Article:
Puppies for sale: What you need to know

Mel Hood —
The number of puppies advertised for sale on various platforms (classified advertisements, social media and the like) is cause for serious concern. Many different breeds are available, with some adverts even offering to find you the breed of your choice.

In most municipal areas in Zimbabwe, it is illegal to breed dogs without a current breeders’ licence and there are, in fact, very few “legal” breeders in this country. There certainly are no registered breeders of many of the more exotic breeds offered for sale.

Most of the pedigree/purebred puppies advertised for sale are smuggled over the border from South Africa — investigations in Beit Bridge have revealed that the puppies are simply hidden in vehicles driving across the border or carried to waiting vehicles in boxes across the dry river bed.

They are then brought into various towns, Marondera and Harare in particular, from where they are advertised for sale. It is our belief that the puppies are bought through adverts in South African newspapers — particularly from the Polokwane area — where the sellers are met on the side of the road, payment made and the dogs then begin their tortuous journey to new homes in Zimbabwe.

The conditions under which the puppies are bred often verge on being classified as puppy mills, the parent dogs are seldom pedigree or even pure bred as claimed and many of the puppies suffer from health and congenital problems.

Most of the puppies are not vaccinated as claimed (an added cost) and there is a real danger of new strains of diseases (particularly parvo virus) being brought into Zimbabwe.

The director of Veterinary Services, Dr Josphat Nyika, has expressed the department’s concern at the possibility of disease outbreaks — both animal and zoonotic — as the real health status of these puppies is unknown.

Private and Government veterinarians have reported a number of cases where clients have paid exorbitant prices for their puppy, believing their vaccinations to be up to date, only to have the puppy fall ill shortly after purchase — many subsequently dying.

Buyers pay in the region of between R200 and R300 for each puppy and sell them here for several hundred US dollars — a lucrative business indeed — but at what cost to the animals?

The cruelty suffered by the puppies is appalling. To start with, many are too young to be taken away from their mothers, they are then carted around like pieces of luggage, with very little provision being made for food, water or their comfort. Vaccination certificates and import permits are falsified, often with the names of reputable vets being forged as the signatory.

Dogs and puppies imported into Zimbabwe from South Africa require the following papers:

An import permit issued by the Department of Veterinary Services;

A health certificate/export certificate/movement permit from a state veterinarian in South Africa (this is a combined form).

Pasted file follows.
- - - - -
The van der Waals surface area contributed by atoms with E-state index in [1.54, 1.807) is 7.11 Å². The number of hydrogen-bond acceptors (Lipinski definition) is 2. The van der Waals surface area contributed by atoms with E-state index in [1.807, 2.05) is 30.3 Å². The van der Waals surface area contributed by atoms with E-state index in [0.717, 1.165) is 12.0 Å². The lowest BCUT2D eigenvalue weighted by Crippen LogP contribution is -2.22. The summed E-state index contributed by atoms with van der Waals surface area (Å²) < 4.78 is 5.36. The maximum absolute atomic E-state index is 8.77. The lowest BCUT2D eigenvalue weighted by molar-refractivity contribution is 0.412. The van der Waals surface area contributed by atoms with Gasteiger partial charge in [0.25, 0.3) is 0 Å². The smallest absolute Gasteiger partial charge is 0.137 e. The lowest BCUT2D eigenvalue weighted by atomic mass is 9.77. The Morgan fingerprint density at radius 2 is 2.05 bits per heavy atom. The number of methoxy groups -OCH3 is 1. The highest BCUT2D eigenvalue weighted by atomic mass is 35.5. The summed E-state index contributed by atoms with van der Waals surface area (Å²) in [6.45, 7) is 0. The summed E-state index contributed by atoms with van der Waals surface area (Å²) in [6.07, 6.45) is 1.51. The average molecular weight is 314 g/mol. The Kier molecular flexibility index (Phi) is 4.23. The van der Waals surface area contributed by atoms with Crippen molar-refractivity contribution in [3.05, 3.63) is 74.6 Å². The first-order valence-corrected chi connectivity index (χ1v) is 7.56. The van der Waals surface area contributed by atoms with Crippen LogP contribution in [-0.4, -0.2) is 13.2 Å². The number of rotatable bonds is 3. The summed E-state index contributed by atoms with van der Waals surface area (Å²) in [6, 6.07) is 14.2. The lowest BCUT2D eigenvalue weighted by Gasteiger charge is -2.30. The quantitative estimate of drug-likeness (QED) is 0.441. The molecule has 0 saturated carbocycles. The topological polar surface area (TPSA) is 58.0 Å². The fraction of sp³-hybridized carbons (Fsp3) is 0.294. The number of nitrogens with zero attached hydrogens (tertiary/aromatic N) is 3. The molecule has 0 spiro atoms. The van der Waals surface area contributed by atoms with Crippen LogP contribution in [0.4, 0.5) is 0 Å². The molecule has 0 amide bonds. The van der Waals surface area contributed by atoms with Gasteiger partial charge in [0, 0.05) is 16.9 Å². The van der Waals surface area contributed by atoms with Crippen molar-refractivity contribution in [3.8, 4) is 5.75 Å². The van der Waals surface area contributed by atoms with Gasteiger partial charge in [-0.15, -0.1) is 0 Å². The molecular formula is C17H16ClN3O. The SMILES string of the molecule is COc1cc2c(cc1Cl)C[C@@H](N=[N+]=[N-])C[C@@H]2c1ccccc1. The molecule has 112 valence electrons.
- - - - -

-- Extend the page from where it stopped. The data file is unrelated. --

The state veterinarian will have to verify the rabies vaccination status of the mother, if the puppies are less than three months old. The mother must have been vaccinated against rabies within 12 months prior to delivery of the litter. If over three months of age, the puppy must have its own proof of rabies vaccination. NB —The puppy may not travel for 30 days after vaccination;

The South African state veterinarian will also examine each dog or puppy for any obvious communicable diseases or congenital defects; and
Upon arrival in Zimbabwe, puppies or dogs and their health certificates must be seen and examined by a Government veterinarian.
When buying an advertised puppy:

Ask to physically see the parent animals and check what kind of home the puppies have come from — correct breeding of dogs is costly and shortcuts could lead to physical and mental issues;

Ask for all the relevant documentation — breeders’ licence, import permits, vaccination certificates, etc, check the authenticity of the paperwork;

Adverts listing several breeds will undoubtedly be smuggled in puppies;

Pictures of the puppies are often taken off the Internet — as are ones claiming to show the parents — you may not get what you see;

Sellers who insist on meeting you “on the side of the road” have something to hide;

Don’t buy puppies from puppy vendors — you’re perpetuating cruelty if you do; and

Report suspect breeders/sellers.

At present, most towns in Zimbabwe are experiencing problems with stray/straying dogs and with the ever-present threat of rabies and dog bites, adding to the dog population will only compound the problem.

A plea from the Veterinarians for Animal Welfare Zimbabwe — Zimbabwe’s hard working animal shelters are over-flowing with healthy dogs and puppies.

Uncontrolled breeding and the present economic difficulties put extreme pressure on our shelters and while they do the best they can, they are simply being overwhelmed with animals looking for good homes. Instead of spending a fortune and supporting an illegal and cruel trade, we urge you to give a really deserving dog a forever home – their unconditional love and loyalty will amaze you.

Mel Hood is an animal welfare officer with the Veterinarians for Animal Welfare Zimbabwe and writes in her personal capacity.

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